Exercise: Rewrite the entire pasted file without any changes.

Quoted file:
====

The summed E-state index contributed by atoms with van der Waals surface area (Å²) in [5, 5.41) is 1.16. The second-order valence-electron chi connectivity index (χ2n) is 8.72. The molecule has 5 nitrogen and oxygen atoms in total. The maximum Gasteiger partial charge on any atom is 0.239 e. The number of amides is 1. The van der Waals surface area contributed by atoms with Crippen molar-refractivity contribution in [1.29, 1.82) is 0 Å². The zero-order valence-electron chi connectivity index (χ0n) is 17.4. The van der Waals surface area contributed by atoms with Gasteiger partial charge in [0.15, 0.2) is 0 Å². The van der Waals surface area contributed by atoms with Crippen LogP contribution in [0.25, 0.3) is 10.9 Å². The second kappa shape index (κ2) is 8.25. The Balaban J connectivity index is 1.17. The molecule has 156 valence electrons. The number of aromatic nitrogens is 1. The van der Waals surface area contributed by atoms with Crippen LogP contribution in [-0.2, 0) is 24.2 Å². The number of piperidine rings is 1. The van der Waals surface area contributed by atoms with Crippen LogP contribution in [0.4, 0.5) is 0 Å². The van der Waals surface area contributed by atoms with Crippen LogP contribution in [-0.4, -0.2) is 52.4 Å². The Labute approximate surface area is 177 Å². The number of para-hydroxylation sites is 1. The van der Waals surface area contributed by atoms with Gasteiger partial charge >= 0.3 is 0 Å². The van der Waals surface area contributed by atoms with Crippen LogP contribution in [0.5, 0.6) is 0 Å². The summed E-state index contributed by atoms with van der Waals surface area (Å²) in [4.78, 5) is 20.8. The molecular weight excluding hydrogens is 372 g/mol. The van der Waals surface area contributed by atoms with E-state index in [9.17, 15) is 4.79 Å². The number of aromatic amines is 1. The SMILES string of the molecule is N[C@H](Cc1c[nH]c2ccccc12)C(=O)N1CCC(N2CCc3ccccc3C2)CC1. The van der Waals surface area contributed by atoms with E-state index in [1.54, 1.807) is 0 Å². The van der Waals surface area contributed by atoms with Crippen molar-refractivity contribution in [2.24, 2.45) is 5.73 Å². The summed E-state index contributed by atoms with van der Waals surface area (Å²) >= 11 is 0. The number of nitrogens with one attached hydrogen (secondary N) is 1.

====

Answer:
The summed E-state index contributed by atoms with van der Waals surface area (Å²) in [5, 5.41) is 1.16. The second-order valence-electron chi connectivity index (χ2n) is 8.72. The molecule has 5 nitrogen and oxygen atoms in total. The maximum Gasteiger partial charge on any atom is 0.239 e. The number of amides is 1. The van der Waals surface area contributed by atoms with Crippen molar-refractivity contribution in [1.29, 1.82) is 0 Å². The zero-order valence-electron chi connectivity index (χ0n) is 17.4. The van der Waals surface area contributed by atoms with Gasteiger partial charge in [0.15, 0.2) is 0 Å². The van der Waals surface area contributed by atoms with Crippen LogP contribution in [0.25, 0.3) is 10.9 Å². The second kappa shape index (κ2) is 8.25. The Balaban J connectivity index is 1.17. The molecule has 156 valence electrons. The number of aromatic nitrogens is 1. The van der Waals surface area contributed by atoms with Crippen LogP contribution in [-0.2, 0) is 24.2 Å². The number of piperidine rings is 1. The van der Waals surface area contributed by atoms with Crippen LogP contribution in [0.4, 0.5) is 0 Å². The van der Waals surface area contributed by atoms with Crippen LogP contribution in [-0.4, -0.2) is 52.4 Å². The Labute approximate surface area is 177 Å². The number of para-hydroxylation sites is 1. The van der Waals surface area contributed by atoms with Gasteiger partial charge >= 0.3 is 0 Å². The van der Waals surface area contributed by atoms with Crippen LogP contribution in [0.5, 0.6) is 0 Å². The summed E-state index contributed by atoms with van der Waals surface area (Å²) in [4.78, 5) is 20.8. The molecular weight excluding hydrogens is 372 g/mol. The van der Waals surface area contributed by atoms with E-state index in [9.17, 15) is 4.79 Å². The number of aromatic amines is 1. The SMILES string of the molecule is N[C@H](Cc1c[nH]c2ccccc12)C(=O)N1CCC(N2CCc3ccccc3C2)CC1. The van der Waals surface area contributed by atoms with E-state index in [1.54, 1.807) is 0 Å². The van der Waals surface area contributed by atoms with Crippen molar-refractivity contribution in [2.24, 2.45) is 5.73 Å². The summed E-state index contributed by atoms with van der Waals surface area (Å²) >= 11 is 0. The number of nitrogens with one attached hydrogen (secondary N) is 1.